Can't pay your taxes? Here's what you can do

In a turbulent economy with constantly changing rules it's no surprise that the bill from Uncle Sam can sneak up on some of us. Whether you changed jobs, sold a house or became self-employed, changes in your life might mean you were caught unexpected this year without enough cash to pay the bill. If you find yourself in this situation, do not panic. Here are some tips to make sure you emerge (mostly) unscathed this April 15.

First, double-check your return. It may sound like wishful thinking, but the most common mistake made on tax returns is bad math. Before you start worrying, double-check your return to make sure that you have to the numbers right.

If you do discover you owe more than you can afford, don't stick your head in the sand. After reviewing your return and assembling all of your documents, carefully consider all of your options for paying off the full balance.

Can you cash out unpaid time off? Do you have a little emergency fund that you have stashed away? These might be able to cover it, and paying in full is really your best option. One option that I want to warn you against is the credit card option. Most of the time, the interest on your credit card will exceed the interest you pay the IRS.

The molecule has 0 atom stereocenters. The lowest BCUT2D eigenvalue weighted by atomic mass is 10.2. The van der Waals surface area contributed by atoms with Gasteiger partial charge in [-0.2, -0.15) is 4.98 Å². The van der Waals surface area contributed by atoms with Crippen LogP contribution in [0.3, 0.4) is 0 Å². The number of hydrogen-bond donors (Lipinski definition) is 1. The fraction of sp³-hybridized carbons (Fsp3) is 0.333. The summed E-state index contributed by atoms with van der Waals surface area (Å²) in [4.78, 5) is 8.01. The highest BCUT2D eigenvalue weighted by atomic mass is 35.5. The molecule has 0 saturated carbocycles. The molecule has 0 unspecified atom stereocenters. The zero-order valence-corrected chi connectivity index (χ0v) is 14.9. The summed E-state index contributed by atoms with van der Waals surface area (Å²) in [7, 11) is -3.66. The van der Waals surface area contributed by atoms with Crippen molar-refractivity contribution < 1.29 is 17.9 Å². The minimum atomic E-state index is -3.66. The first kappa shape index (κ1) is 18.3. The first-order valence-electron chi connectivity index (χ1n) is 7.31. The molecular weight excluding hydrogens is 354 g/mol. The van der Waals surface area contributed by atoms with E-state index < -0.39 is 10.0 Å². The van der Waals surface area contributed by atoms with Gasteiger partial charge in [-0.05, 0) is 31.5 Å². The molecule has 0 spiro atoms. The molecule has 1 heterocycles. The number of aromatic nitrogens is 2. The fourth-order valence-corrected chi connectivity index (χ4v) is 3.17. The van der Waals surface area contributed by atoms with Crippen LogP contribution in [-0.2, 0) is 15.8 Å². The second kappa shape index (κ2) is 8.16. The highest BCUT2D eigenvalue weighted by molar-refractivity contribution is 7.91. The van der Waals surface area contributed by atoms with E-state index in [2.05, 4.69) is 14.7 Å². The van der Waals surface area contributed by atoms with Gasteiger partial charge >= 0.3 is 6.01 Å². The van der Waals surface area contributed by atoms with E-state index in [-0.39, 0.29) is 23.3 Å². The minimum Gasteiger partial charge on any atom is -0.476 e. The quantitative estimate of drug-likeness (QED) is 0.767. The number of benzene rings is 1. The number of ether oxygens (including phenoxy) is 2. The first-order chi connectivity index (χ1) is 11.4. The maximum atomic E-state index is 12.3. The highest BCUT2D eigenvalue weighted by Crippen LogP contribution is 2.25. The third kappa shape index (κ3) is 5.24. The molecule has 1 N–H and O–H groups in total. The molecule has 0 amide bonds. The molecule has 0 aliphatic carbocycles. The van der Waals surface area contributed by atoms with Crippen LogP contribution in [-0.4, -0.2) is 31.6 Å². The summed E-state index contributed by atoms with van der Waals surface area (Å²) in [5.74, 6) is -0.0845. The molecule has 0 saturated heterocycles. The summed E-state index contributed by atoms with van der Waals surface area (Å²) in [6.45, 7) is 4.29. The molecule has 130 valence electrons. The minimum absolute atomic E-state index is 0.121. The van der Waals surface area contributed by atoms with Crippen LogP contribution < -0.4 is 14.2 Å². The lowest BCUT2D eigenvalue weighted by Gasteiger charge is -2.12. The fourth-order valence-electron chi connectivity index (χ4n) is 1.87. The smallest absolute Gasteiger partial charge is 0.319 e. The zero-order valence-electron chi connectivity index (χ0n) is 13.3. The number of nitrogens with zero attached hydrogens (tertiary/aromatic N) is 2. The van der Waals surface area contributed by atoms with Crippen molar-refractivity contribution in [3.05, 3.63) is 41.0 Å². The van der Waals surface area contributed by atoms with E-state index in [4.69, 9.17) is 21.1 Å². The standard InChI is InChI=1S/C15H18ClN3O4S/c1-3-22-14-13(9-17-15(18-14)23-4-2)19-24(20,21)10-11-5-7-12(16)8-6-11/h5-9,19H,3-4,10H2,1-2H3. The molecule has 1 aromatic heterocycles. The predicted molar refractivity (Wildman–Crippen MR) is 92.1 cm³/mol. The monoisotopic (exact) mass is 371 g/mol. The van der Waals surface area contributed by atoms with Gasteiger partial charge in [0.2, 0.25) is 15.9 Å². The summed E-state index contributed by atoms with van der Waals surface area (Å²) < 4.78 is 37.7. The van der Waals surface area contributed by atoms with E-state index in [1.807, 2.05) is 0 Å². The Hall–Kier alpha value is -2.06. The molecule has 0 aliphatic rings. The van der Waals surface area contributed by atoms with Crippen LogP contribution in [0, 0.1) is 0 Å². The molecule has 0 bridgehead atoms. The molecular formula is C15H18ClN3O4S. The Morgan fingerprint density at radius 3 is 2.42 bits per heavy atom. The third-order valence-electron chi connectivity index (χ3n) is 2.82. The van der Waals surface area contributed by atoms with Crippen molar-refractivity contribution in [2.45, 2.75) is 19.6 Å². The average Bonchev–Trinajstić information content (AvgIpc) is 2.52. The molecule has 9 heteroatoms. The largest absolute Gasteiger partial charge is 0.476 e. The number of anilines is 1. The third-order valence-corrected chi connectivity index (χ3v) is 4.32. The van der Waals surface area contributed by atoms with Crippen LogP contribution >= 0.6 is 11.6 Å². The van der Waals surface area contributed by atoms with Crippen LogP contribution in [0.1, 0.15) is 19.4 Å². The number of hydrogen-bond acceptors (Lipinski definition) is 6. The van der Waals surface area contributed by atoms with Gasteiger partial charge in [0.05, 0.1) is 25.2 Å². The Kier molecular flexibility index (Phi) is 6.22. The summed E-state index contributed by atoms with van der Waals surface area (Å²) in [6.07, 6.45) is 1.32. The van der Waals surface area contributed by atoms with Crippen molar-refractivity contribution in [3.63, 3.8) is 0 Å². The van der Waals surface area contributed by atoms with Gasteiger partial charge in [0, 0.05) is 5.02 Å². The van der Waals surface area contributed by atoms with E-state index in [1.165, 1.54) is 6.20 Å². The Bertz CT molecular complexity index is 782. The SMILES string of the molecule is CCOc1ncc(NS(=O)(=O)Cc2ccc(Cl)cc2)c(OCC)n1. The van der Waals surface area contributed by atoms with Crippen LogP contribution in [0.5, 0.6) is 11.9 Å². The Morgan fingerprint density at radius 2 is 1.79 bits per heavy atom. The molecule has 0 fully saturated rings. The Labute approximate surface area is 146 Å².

Now, even if you are unable to find all of the cash you need, the first thing you should do is file your return by April 15 and pay as much as you can in order to avoid penalties and interest. Then you should contact the IRS. The IRS has a number of tools at their disposal, so you should be able to find one that is right for you. If you only need a little bit of time -- to get to the next paycheck or next month -- the IRS might be able to provide a short-term extension to pay the balance.

In other instances, if your tax balance is larger, they may suggest that you use an installment agreement that will allow you to pay over time. Finally, while it is rare, the IRS can offer you a compromise. In most circumstances, you will need to prove hardship in order to obtain a compromise, but if you are in a bind this could be an option.

So if you can't pay, first take a deep breath. You will get through this. Just consider your options and make sure you file your return come tax time!

With additional reporting by Colin Buerger

  • Mellody Hobson

    View all articles by Mellody Hobson on CBS MoneyWatch»
    Mellody Hobson is President of Ariel Investments, a Chicago-based money management firm that serves individual investors and retirement plans through its no-load mutual funds and separate accounts. Additionally, she is a regular financial contributor and analyst for CBS News and CBSNews.com.

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